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Do lockdowns work in Europe?

July 28, 2021 - 22:56 -- Admin

Let us divide the countries in Europe that have at least 1 million inhabitants into three groups: the ones that had high movement restrictions in 2020, the ones with almost no restrictions, and the ones in between. The graph below gives you the punchline that countries with more restrictions had higher numbers of covid-deaths, but in order to discuss the many other implications, I need to explain how the graph was put together.

I take the data on restrictions from the Oxford Blavatnik Stringency Index that gives a daily severity level for all countries in the world since January 1st 2020. This stringency index combines information on nine government policies: school closures, workplace closures, cancellation of public events, restrictions on gatherings, closure of public transport, restrictions on internal travel, restrictions on foreign travel, and the presence of a covid-cautioning public information campaign. The lowest value is 0 and the highest 100. One can think of a lockdown as having a score above 70. By that metric, the UK spent 4 months of 2020 in lockdowns and Australia about 3 months. From January 1st 2020 to now, the average world citizen spent about eight months in lockdown.

I take the claimed numbers of covid deaths by countries from the Oxford Blavatnik website as well, which essentially reports the daily data as claimed by countries themselves (so sometimes when a country revises downwards you see negative numbers for that day). I define the high-restriction European countries as those with at least 60 days of lockdowns in 2020. That includes 92% of the population and most of the large countries. I define minimal restriction countries as those with average restrictions in 2020 below 40, which turns out to hold only for Belarus and Estonia. The pragmatic countries in between are all the Scandinavian countries (Denmark, Sweden, Norway, Finland), Switzerland, Bulgaria, Serbia, and Latvia. Interestingly, the Scandinavian countries all had very similar average restrictions. Denmark, for instance, had an average restriction level of 51 whilst Sweden scored 54. Only Sweden had no lockdowns at all in Scandinavia, whilst Finland had 18 days of lockdowns and Norway 34 days in 2020, for which the Norwegian health authorities later apologised.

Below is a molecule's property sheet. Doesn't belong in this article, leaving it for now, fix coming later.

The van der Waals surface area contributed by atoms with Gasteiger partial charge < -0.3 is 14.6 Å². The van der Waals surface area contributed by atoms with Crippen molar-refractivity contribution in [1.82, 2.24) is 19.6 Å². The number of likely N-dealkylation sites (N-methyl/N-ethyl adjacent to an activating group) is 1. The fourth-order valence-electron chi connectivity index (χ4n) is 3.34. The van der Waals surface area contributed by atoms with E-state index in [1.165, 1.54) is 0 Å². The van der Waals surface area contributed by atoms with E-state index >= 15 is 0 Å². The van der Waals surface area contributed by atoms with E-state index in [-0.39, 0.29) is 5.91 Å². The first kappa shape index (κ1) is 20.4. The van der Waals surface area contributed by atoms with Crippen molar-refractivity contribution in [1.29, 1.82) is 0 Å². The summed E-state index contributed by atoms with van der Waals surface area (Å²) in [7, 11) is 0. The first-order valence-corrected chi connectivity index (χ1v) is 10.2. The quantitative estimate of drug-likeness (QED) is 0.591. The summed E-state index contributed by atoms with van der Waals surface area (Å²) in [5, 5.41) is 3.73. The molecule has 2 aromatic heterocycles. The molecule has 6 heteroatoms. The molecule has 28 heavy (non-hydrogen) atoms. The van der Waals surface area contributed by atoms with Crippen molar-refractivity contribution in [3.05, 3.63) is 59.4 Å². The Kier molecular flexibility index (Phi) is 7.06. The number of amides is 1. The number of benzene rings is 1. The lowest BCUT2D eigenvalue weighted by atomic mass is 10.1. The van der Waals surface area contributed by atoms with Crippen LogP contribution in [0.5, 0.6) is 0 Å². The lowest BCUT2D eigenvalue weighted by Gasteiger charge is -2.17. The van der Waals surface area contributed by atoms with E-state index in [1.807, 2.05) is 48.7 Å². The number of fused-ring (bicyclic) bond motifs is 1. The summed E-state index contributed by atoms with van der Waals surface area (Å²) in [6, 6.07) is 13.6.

The total deaths per million till July 26th was 1449 for the lockdown countries, 1123 for the pragmatists, and 433 for the minimalists.

The graph and the data shows and suggests many things:

  1. Lockdowns in Europe ‘do not work’ to prevent covid deaths. Rather, the data shows that the more restrictions in 2020, the more covid deaths in both 2020 and in 2021. So the data strongly suggests lockdowns lead to more recorded covid-deaths. At the very minimum the data shows that countries without lockdowns do not experience the covid-Armageddon that is even today prophesised by doom-medics in lockdown countries. That alone makes liars out of an entire layer of government advisers, model builders, and politicians throughout much of Europe.
  2. The lockdowns of spring 2020 (March-June) did not flatten any curves. Indeed the opposite: the lockdown countries have less flat curves than those of the pragmatists and minimalists.
  3. Covid-deaths are highly seasonal, with the numbers going down in summer times. This was not clear in 2020 when many believed (including myself) that covid was ‘done’ in much of Europe. Rather, new variants and differing circumstances lead to another winter peak.
  4. The covid-death numbers in the lockdown countries in the summer of 2021 look very suspect: we are now talking about vaccinated populations in a period where in 2020 there were no recorded covid deaths, and where in the pragmatist countries there are again no covid deaths in the summer of 2021. One has to strongly suspect that the lockdown countries are counting people as covid deaths that in truth died of other causes, but who tested positive for some test at some point in time. The suspicion has to be we are now looking in the lockdown countries at an artificially measured pandemic, either because of false positives in tests or due to counting of minimal covid-levels as the cause of death.
  5. The rest of Scandinavia does not ‘disprove’ Sweden: restriction levels are similar across Scandinavia and none of them are lockdown countries.